By Lauren Wanko
An empty lot is all that’s left of Scott Edrington’s Ortley Beach home. Everything was lost to Superstorm Sandy. The Ocean County resident knew his property was recently reassessed, so he braced for the estimated third quarter tax bill.
“I was dreading the tax bill and it came true,” he said.
It’s about $5,238. That’s over $2,500 more then Edrington paid for quarters 1 and 2 of this year. Ortley Beach is part of Toms River. The township tax assessor declined our request for an on-camera interview, but tells NJTV News that after Sandy there were significant reductions in assessments for the 2013 tax year since the superstorm devastated the community. But for the 2014 tax year, there was a general increase in assessed values in Toms River Township based on reconstruction and property sales there post Sandy, says the tax assessor. And since the first and second quarter tax bills are estimated based on the prior year’s bill, homeowners are essentially paying the majority of their 2014 property taxes in quarters 3 and 4.
“All these towns are under the gun. They have a lot of expenses. It just feels like most people feel that we’ve been hit hard, some worse then others. It just feels like a slap in the face,” Edrington said.
Before Sandy, Edrington paid about $19,000 to $20,000 a year in taxes for his oceanfront property and home. After Sandy, his taxes were reduced to $10,800. There’s about a 5 percent increase in Toms River’s tax rate from 2013 to 2014. And Edrington expects to pay about $16,000 for this year. He says he’s not shocked by the increase, but given the amount of work still yet to be done in Ortley Beach, he would have preferred his tax reduction remain intact this year. The storm victim’s surrounded by many empty lots.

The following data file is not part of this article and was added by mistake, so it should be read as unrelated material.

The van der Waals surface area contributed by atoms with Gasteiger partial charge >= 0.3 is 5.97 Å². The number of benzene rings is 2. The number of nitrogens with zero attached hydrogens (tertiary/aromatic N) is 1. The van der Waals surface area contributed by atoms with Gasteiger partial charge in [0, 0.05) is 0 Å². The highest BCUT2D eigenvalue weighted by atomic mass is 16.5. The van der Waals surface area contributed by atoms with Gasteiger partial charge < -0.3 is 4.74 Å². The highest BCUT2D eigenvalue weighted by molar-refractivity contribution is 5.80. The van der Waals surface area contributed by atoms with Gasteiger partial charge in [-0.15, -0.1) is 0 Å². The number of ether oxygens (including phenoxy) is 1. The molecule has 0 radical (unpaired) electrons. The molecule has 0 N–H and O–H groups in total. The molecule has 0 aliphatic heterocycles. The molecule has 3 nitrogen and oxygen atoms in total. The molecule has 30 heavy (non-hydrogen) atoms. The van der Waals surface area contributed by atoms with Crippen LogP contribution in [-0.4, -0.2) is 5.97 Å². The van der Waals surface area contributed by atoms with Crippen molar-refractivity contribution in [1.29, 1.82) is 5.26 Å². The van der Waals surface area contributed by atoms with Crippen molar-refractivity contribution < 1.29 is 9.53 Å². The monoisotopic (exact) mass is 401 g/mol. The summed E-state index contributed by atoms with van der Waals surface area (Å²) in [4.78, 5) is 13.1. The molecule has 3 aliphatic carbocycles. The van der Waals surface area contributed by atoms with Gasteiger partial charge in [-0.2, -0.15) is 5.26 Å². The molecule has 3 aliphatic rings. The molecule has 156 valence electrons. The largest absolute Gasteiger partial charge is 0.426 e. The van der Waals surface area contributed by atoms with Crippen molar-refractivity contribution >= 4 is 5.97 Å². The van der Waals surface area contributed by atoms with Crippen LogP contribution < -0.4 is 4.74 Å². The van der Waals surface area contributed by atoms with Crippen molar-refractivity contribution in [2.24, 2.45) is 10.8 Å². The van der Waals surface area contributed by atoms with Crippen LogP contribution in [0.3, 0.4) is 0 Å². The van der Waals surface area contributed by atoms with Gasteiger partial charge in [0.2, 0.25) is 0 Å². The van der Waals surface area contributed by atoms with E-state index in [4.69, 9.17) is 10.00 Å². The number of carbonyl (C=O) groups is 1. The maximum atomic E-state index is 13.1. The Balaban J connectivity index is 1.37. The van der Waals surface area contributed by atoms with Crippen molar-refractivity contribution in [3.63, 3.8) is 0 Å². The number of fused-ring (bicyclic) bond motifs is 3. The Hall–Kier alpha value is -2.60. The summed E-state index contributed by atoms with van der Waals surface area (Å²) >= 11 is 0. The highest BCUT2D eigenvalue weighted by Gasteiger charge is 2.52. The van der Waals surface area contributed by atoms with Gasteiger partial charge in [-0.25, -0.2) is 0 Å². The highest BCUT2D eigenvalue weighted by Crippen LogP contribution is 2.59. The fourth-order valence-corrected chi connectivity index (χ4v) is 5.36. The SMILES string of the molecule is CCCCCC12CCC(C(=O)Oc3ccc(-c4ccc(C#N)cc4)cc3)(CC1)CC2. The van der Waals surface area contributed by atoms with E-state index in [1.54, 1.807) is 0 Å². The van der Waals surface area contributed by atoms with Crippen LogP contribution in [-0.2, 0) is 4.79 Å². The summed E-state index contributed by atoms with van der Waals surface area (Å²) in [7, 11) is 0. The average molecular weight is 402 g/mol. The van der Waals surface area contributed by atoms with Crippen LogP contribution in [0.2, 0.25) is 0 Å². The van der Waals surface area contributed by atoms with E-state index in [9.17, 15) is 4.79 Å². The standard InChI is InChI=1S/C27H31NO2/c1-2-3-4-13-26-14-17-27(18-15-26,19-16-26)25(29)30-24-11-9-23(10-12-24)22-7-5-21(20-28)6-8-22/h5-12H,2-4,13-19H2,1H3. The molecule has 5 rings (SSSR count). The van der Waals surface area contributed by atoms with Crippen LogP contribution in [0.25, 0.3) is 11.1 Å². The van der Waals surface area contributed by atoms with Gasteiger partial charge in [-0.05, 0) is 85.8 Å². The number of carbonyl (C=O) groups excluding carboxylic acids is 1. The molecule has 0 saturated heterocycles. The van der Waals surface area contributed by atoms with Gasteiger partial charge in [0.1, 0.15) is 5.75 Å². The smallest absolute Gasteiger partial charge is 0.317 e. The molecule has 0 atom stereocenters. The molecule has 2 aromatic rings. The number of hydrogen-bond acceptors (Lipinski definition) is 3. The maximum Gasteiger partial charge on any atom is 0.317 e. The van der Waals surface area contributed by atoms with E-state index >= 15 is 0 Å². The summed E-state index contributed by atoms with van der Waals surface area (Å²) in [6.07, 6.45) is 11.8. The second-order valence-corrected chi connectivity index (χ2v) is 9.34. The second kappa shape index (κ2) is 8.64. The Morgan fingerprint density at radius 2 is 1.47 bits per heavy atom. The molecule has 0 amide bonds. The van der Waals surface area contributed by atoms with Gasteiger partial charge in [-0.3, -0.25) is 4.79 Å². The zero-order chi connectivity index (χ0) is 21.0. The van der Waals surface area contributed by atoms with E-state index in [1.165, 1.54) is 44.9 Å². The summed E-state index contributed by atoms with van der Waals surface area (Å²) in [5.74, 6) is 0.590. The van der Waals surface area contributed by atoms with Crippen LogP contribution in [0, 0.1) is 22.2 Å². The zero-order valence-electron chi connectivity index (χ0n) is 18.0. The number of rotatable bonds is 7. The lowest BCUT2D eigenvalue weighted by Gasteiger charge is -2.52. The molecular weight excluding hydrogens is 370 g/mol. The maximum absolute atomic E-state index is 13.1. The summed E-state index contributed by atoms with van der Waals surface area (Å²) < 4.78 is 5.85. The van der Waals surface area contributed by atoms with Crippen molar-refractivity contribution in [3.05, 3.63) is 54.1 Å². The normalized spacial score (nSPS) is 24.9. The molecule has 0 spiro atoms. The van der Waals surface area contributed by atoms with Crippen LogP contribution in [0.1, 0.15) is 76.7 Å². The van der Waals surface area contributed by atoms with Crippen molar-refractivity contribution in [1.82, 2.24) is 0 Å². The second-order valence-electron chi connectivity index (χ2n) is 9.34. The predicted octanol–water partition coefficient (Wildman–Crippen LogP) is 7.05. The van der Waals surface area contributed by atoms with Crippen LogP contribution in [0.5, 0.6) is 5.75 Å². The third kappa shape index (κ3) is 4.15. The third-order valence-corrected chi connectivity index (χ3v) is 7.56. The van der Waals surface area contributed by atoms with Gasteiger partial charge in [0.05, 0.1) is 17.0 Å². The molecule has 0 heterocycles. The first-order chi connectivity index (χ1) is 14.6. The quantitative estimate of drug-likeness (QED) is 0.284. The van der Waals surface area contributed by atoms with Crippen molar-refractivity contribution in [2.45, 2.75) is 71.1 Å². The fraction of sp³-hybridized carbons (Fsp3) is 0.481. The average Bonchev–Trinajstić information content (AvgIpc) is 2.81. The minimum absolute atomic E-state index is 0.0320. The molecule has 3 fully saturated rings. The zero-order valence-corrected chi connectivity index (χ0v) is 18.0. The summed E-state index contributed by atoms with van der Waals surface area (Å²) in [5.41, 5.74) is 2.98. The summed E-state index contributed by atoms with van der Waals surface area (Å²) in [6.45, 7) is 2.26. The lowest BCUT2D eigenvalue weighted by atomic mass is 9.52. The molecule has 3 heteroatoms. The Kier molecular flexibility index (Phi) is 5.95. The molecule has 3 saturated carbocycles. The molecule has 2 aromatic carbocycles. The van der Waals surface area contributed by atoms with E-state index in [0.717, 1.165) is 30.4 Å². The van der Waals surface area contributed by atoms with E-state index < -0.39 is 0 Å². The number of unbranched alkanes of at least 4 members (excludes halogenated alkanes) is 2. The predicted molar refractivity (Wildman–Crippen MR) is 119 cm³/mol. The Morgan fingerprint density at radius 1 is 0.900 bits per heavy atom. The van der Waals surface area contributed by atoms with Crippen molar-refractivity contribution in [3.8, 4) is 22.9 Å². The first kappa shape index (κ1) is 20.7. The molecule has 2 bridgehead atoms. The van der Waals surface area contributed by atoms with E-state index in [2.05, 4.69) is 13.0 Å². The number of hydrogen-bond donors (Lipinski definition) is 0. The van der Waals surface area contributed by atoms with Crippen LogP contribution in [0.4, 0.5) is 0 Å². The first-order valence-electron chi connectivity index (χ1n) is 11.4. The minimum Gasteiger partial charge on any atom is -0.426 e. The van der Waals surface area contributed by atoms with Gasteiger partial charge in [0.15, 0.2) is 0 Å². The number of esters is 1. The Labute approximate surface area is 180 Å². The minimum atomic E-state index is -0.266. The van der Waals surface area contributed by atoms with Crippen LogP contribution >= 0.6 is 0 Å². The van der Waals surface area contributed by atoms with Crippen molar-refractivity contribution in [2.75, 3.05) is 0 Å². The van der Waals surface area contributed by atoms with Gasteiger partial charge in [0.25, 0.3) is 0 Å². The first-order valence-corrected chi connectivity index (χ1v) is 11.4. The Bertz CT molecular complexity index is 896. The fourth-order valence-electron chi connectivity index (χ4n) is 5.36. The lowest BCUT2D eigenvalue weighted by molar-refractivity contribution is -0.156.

“Most people did have a substantial jump in their taxes and if you’re not living here and using it, it hurts even more,” he said.
Edrington hopes to begin rebuilding his home on his property by next year, but he worries what his property taxes will be after he constructs his new home.
“Once you put a decent home here and a new home, the tax rate stays the same. It’s gonna be painful,” he said.
Edrington dipped into savings to the pay the taxes.
Meantime Edrington will continue to live with family in the hopes of one day returning here to a new home.